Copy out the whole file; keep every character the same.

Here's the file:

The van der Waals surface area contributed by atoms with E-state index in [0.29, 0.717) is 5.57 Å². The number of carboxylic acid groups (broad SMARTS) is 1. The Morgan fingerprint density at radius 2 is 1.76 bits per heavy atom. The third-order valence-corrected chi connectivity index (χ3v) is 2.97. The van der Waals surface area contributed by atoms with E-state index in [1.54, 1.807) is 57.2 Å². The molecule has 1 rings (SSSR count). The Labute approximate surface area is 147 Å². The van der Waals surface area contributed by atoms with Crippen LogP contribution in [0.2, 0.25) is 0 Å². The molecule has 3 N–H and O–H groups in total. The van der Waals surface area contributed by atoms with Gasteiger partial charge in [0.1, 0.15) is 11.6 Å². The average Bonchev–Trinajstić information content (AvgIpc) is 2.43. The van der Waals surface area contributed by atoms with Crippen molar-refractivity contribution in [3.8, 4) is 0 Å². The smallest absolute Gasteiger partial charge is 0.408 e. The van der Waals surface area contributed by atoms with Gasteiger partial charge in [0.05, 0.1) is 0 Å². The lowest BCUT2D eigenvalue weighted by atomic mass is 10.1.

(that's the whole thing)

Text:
The van der Waals surface area contributed by atoms with E-state index in [0.29, 0.717) is 5.57 Å². The number of carboxylic acid groups (broad SMARTS) is 1. The Morgan fingerprint density at radius 2 is 1.76 bits per heavy atom. The third-order valence-corrected chi connectivity index (χ3v) is 2.97. The van der Waals surface area contributed by atoms with E-state index in [1.54, 1.807) is 57.2 Å². The molecule has 1 rings (SSSR count). The Labute approximate surface area is 147 Å². The van der Waals surface area contributed by atoms with Crippen LogP contribution in [0.2, 0.25) is 0 Å². The molecule has 3 N–H and O–H groups in total. The van der Waals surface area contributed by atoms with Gasteiger partial charge in [0.1, 0.15) is 11.6 Å². The average Bonchev–Trinajstić information content (AvgIpc) is 2.43. The van der Waals surface area contributed by atoms with Crippen molar-refractivity contribution in [3.8, 4) is 0 Å². The smallest absolute Gasteiger partial charge is 0.408 e. The van der Waals surface area contributed by atoms with Gasteiger partial charge in [0.05, 0.1) is 0 Å². The lowest BCUT2D eigenvalue weighted by atomic mass is 10.1.